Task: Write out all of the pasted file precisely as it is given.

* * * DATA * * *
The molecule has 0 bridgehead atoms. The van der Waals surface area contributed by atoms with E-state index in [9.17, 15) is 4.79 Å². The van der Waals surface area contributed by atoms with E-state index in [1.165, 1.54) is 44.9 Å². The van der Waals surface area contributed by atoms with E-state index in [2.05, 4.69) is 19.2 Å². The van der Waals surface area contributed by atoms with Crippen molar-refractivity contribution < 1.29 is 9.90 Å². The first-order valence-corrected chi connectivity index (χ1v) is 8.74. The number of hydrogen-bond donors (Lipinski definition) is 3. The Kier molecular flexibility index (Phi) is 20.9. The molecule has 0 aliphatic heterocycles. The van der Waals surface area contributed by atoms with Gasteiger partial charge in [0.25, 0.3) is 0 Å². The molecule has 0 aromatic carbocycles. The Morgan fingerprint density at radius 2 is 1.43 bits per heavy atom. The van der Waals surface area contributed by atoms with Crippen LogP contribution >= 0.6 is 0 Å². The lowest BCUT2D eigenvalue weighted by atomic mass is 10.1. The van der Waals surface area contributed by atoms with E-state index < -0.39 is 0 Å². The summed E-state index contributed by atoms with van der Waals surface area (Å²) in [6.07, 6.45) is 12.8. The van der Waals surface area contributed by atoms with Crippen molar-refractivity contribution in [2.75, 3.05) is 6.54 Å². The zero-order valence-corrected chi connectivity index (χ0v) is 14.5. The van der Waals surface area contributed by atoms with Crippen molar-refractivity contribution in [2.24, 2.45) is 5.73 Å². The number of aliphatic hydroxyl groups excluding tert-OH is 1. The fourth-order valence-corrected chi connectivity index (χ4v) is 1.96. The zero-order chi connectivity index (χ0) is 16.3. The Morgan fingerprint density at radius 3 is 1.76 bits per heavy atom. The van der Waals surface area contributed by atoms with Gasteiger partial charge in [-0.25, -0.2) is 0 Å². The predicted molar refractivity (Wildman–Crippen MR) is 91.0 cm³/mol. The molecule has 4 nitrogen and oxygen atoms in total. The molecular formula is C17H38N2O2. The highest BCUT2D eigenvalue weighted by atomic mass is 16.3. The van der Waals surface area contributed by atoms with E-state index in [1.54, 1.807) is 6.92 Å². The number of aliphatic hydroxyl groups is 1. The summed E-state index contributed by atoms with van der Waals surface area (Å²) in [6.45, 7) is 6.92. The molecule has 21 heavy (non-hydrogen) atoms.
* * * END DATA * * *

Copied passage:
The molecule has 0 bridgehead atoms. The van der Waals surface area contributed by atoms with E-state index in [9.17, 15) is 4.79 Å². The van der Waals surface area contributed by atoms with E-state index in [1.165, 1.54) is 44.9 Å². The van der Waals surface area contributed by atoms with E-state index in [2.05, 4.69) is 19.2 Å². The van der Waals surface area contributed by atoms with Crippen molar-refractivity contribution < 1.29 is 9.90 Å². The first-order valence-corrected chi connectivity index (χ1v) is 8.74. The number of hydrogen-bond donors (Lipinski definition) is 3. The Kier molecular flexibility index (Phi) is 20.9. The molecule has 0 aliphatic heterocycles. The van der Waals surface area contributed by atoms with Gasteiger partial charge in [0.25, 0.3) is 0 Å². The molecule has 0 aromatic carbocycles. The Morgan fingerprint density at radius 2 is 1.43 bits per heavy atom. The van der Waals surface area contributed by atoms with Crippen LogP contribution >= 0.6 is 0 Å². The lowest BCUT2D eigenvalue weighted by atomic mass is 10.1. The van der Waals surface area contributed by atoms with E-state index < -0.39 is 0 Å². The summed E-state index contributed by atoms with van der Waals surface area (Å²) in [6.07, 6.45) is 12.8. The van der Waals surface area contributed by atoms with Crippen molar-refractivity contribution in [2.75, 3.05) is 6.54 Å². The zero-order valence-corrected chi connectivity index (χ0v) is 14.5. The van der Waals surface area contributed by atoms with Crippen molar-refractivity contribution in [2.24, 2.45) is 5.73 Å². The number of aliphatic hydroxyl groups excluding tert-OH is 1. The fourth-order valence-corrected chi connectivity index (χ4v) is 1.96. The zero-order chi connectivity index (χ0) is 16.3. The Morgan fingerprint density at radius 3 is 1.76 bits per heavy atom. The van der Waals surface area contributed by atoms with Gasteiger partial charge in [-0.25, -0.2) is 0 Å². The predicted molar refractivity (Wildman–Crippen MR) is 91.0 cm³/mol. The molecule has 4 nitrogen and oxygen atoms in total. The molecular formula is C17H38N2O2. The highest BCUT2D eigenvalue weighted by atomic mass is 16.3. The van der Waals surface area contributed by atoms with E-state index in [1.54, 1.807) is 6.92 Å². The number of aliphatic hydroxyl groups is 1. The summed E-state index contributed by atoms with van der Waals surface area (Å²) in [6.45, 7) is 6.92. The molecule has 21 heavy (non-hydrogen) atoms.